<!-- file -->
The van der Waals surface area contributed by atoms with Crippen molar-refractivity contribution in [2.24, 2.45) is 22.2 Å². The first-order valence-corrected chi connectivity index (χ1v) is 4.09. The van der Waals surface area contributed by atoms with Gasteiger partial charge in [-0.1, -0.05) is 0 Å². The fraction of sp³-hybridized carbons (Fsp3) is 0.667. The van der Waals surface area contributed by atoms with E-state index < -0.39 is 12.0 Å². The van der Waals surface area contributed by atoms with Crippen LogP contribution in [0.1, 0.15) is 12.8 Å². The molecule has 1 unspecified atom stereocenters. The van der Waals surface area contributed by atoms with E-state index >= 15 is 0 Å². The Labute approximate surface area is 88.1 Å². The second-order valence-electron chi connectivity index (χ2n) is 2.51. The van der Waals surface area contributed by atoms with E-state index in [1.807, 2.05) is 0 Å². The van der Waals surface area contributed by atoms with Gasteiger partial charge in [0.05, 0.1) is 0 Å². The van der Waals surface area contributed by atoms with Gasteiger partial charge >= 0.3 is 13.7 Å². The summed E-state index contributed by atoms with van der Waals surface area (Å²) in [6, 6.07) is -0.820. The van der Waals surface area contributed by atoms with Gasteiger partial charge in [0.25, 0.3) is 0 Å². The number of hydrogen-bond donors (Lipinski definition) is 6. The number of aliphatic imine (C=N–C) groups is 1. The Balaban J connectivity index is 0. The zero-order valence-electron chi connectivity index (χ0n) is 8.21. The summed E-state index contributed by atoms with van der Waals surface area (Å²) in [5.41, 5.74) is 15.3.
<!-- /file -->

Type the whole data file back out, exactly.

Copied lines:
The van der Waals surface area contributed by atoms with Crippen molar-refractivity contribution in [2.24, 2.45) is 22.2 Å². The first-order valence-corrected chi connectivity index (χ1v) is 4.09. The van der Waals surface area contributed by atoms with Gasteiger partial charge in [-0.1, -0.05) is 0 Å². The fraction of sp³-hybridized carbons (Fsp3) is 0.667. The van der Waals surface area contributed by atoms with E-state index < -0.39 is 12.0 Å². The van der Waals surface area contributed by atoms with Crippen LogP contribution in [0.1, 0.15) is 12.8 Å². The molecule has 1 unspecified atom stereocenters. The van der Waals surface area contributed by atoms with E-state index >= 15 is 0 Å². The Labute approximate surface area is 88.1 Å². The second-order valence-electron chi connectivity index (χ2n) is 2.51. The van der Waals surface area contributed by atoms with E-state index in [1.807, 2.05) is 0 Å². The van der Waals surface area contributed by atoms with Gasteiger partial charge in [0.05, 0.1) is 0 Å². The van der Waals surface area contributed by atoms with Gasteiger partial charge >= 0.3 is 13.7 Å². The summed E-state index contributed by atoms with van der Waals surface area (Å²) in [6, 6.07) is -0.820. The van der Waals surface area contributed by atoms with Gasteiger partial charge in [0.25, 0.3) is 0 Å². The number of hydrogen-bond donors (Lipinski definition) is 6. The number of aliphatic imine (C=N–C) groups is 1. The Balaban J connectivity index is 0. The zero-order valence-electron chi connectivity index (χ0n) is 8.21. The summed E-state index contributed by atoms with van der Waals surface area (Å²) in [5.41, 5.74) is 15.3.